The latest releases from AdHouse books I’ve read are both beautiful examples of books-as-art-objects. They look nice on a bookshelf, a night stand or a coffee table. You’ll look cooler and more attractive while reading them on the train or in a restaurant. Both suggest narratives beyond themselves, as if the books themselves are chronicling or representing something else bigger and more important, but outside the confines of their contents.
One of them is a lot of easily accessible fun, the other one is nigh impenetrable fun…which I suppose isn’t everyone’s idea of fun. In either case, they make for great conversation pieces. So let’s talk about ‘em, huh?
Let’s start with the character whose pretty, pretty face is to the right there.
Like the Quiet Bird-Man in Jamie Tanner’s The Aviary and the title character of Mike Dawson’s Ace-Face: The Mod with the Metal Arms, Afrodisiac’s first AdHouse-published adventure in 2005’s superheroes-by-artists-not-primarily-known-as-superhero-artists showcase, Project: Superior.
That adventure, in which the hero who possesses both an afro and aphrodisiac superpowers over all women to escape and electricity-themed villain’s master plan of employing lesbian hechwomen, is reprinted in AdHouse’s recent book Afrodisiac, along with a great deal of original material.
Jim Rugg and Brian Maruca’s book is rather curious in that it more or less functions as a greatest hits collection culled from a long-running superhero comic book that never actually existed. There are a whole bunch of short stories in a variety of styles, but they’re greatly outnumbered by the suggestions of stories—covers, posters, letters pages, concept art, advertisements and so on.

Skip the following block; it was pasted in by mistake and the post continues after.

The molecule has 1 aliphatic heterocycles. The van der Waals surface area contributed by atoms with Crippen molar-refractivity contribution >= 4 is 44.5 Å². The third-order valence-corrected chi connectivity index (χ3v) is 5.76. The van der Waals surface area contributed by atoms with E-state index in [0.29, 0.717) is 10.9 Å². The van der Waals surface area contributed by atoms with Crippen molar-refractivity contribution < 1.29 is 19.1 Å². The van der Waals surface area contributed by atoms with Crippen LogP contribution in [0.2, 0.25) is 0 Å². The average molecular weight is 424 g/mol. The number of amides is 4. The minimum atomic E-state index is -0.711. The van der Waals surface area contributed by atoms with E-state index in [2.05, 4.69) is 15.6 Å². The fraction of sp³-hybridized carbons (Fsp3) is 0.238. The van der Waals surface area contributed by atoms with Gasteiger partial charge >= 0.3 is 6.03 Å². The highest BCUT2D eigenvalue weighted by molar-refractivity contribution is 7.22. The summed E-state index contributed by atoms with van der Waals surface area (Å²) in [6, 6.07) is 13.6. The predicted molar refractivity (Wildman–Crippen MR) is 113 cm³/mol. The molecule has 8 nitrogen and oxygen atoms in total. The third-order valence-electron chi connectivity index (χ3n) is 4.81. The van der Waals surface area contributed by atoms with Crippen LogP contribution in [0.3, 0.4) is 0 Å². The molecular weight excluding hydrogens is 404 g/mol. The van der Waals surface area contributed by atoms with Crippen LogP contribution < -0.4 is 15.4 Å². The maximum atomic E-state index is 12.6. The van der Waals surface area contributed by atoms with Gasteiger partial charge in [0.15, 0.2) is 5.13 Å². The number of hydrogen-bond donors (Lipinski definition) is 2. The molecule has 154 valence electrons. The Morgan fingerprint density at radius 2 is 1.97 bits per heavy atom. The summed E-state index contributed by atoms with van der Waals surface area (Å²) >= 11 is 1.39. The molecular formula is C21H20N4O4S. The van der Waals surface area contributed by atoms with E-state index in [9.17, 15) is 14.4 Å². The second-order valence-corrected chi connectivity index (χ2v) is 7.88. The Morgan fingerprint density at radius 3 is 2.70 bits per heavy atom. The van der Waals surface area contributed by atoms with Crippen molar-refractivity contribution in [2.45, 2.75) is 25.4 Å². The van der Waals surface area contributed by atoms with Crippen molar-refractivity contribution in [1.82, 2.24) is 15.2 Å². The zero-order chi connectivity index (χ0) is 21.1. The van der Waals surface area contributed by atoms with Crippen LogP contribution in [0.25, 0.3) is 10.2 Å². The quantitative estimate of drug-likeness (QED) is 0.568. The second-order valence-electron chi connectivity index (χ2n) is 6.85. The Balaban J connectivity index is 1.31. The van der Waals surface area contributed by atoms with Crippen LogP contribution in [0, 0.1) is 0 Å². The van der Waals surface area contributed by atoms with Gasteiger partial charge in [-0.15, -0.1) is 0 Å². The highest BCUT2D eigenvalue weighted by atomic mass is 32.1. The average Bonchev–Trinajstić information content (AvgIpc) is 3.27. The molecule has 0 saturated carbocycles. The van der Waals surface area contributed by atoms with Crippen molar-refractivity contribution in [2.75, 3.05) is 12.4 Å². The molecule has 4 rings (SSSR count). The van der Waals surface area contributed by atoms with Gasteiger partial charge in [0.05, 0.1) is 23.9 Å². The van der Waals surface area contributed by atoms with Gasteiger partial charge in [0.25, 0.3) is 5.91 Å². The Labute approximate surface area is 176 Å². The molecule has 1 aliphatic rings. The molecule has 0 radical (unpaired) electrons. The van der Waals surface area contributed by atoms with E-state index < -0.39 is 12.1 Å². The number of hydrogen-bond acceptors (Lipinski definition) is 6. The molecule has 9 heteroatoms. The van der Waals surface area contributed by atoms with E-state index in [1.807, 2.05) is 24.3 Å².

The narrative is so intentionally mercurial that each segment begins with the hero getting a different origin in his recap, each of which a riff on a different Marvel character’s origin.
This much is consistent: Afrodisiac is a sometimes-pimp, sometimes-superhero who works and protects the streets of his hometown of Wilkesborough. No woman can resist him, no man (or monster or god or force of nature) can defeat him. Oh, and the stories are all rather good.
The blaxploitation riffs and pimps-and-ho’s humor isn’t something I generally gravitate towards, but Rugg and Maruca give even that new life by the absurd situations our hero finds himself in. Blaxploitation parody may be Afrodisiac’s context, but each story—hell, each page—is a game of constant recontextualization, with Afrodisiac loving, living and fighting his way through most of comic book history. He may be a blaxploitation-themed superhero-type, but that’s who he is, not what he does, if that makes sense.
The character’s longevity and flexibility as reflected in Rugg’s dead-on style mimicry is the book’s best gag. Afrodisiac’s enemies include the empress of Venus, Hercules, Dracula, God, The Devil, Richard Nixon, Medusa and a giant cockroach monster. He’s in romance comics, 1970s and ‘80s Marvel-ish superhero comics, ‘80s black and white indie comics, a Dell-like kids comic, Saturday morning cartoons—apparently, different media and different genres find Afrodisiac as irresistable as the ladies do.